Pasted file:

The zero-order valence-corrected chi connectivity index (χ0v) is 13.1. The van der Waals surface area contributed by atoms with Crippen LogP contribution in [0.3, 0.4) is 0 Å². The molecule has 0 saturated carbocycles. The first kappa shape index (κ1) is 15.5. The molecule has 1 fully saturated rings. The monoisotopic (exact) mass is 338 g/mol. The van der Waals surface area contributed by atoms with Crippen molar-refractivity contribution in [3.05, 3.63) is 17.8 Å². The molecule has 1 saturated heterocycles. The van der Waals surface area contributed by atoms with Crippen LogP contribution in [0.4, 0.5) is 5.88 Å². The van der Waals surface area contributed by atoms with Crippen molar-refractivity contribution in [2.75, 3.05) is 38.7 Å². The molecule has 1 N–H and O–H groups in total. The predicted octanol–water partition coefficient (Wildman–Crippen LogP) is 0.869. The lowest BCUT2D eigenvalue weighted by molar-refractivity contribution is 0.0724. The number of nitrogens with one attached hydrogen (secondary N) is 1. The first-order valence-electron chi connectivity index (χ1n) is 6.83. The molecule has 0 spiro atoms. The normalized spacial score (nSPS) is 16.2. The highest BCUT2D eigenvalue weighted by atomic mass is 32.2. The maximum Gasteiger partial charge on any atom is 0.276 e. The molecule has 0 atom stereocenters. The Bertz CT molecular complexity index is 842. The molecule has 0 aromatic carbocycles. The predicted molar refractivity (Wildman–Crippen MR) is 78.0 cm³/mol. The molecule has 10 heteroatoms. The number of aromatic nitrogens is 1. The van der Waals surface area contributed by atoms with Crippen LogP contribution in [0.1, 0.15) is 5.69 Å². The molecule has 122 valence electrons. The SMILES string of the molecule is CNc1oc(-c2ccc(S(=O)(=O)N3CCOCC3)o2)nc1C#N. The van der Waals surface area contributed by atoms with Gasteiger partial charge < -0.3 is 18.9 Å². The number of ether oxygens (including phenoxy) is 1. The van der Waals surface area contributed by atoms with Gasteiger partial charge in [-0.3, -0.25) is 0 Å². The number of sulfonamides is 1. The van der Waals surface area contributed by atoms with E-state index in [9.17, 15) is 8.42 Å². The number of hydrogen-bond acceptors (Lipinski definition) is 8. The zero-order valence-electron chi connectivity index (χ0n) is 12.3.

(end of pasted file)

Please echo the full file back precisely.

The zero-order valence-corrected chi connectivity index (χ0v) is 13.1. The van der Waals surface area contributed by atoms with Crippen LogP contribution in [0.3, 0.4) is 0 Å². The molecule has 0 saturated carbocycles. The first kappa shape index (κ1) is 15.5. The molecule has 1 fully saturated rings. The monoisotopic (exact) mass is 338 g/mol. The van der Waals surface area contributed by atoms with Crippen molar-refractivity contribution in [3.05, 3.63) is 17.8 Å². The molecule has 1 saturated heterocycles. The van der Waals surface area contributed by atoms with Crippen LogP contribution in [0.4, 0.5) is 5.88 Å². The van der Waals surface area contributed by atoms with Crippen molar-refractivity contribution in [2.75, 3.05) is 38.7 Å². The molecule has 1 N–H and O–H groups in total. The predicted octanol–water partition coefficient (Wildman–Crippen LogP) is 0.869. The lowest BCUT2D eigenvalue weighted by molar-refractivity contribution is 0.0724. The number of nitrogens with one attached hydrogen (secondary N) is 1. The first-order valence-electron chi connectivity index (χ1n) is 6.83. The molecule has 0 spiro atoms. The normalized spacial score (nSPS) is 16.2. The highest BCUT2D eigenvalue weighted by atomic mass is 32.2. The maximum Gasteiger partial charge on any atom is 0.276 e. The molecule has 0 atom stereocenters. The Bertz CT molecular complexity index is 842. The molecule has 0 aromatic carbocycles. The predicted molar refractivity (Wildman–Crippen MR) is 78.0 cm³/mol. The molecule has 10 heteroatoms. The number of aromatic nitrogens is 1. The van der Waals surface area contributed by atoms with Crippen LogP contribution in [0.1, 0.15) is 5.69 Å². The molecule has 122 valence electrons. The SMILES string of the molecule is CNc1oc(-c2ccc(S(=O)(=O)N3CCOCC3)o2)nc1C#N. The van der Waals surface area contributed by atoms with Gasteiger partial charge < -0.3 is 18.9 Å². The number of ether oxygens (including phenoxy) is 1. The van der Waals surface area contributed by atoms with Gasteiger partial charge in [-0.3, -0.25) is 0 Å². The number of sulfonamides is 1. The van der Waals surface area contributed by atoms with E-state index in [9.17, 15) is 8.42 Å². The number of hydrogen-bond acceptors (Lipinski definition) is 8. The zero-order valence-electron chi connectivity index (χ0n) is 12.3.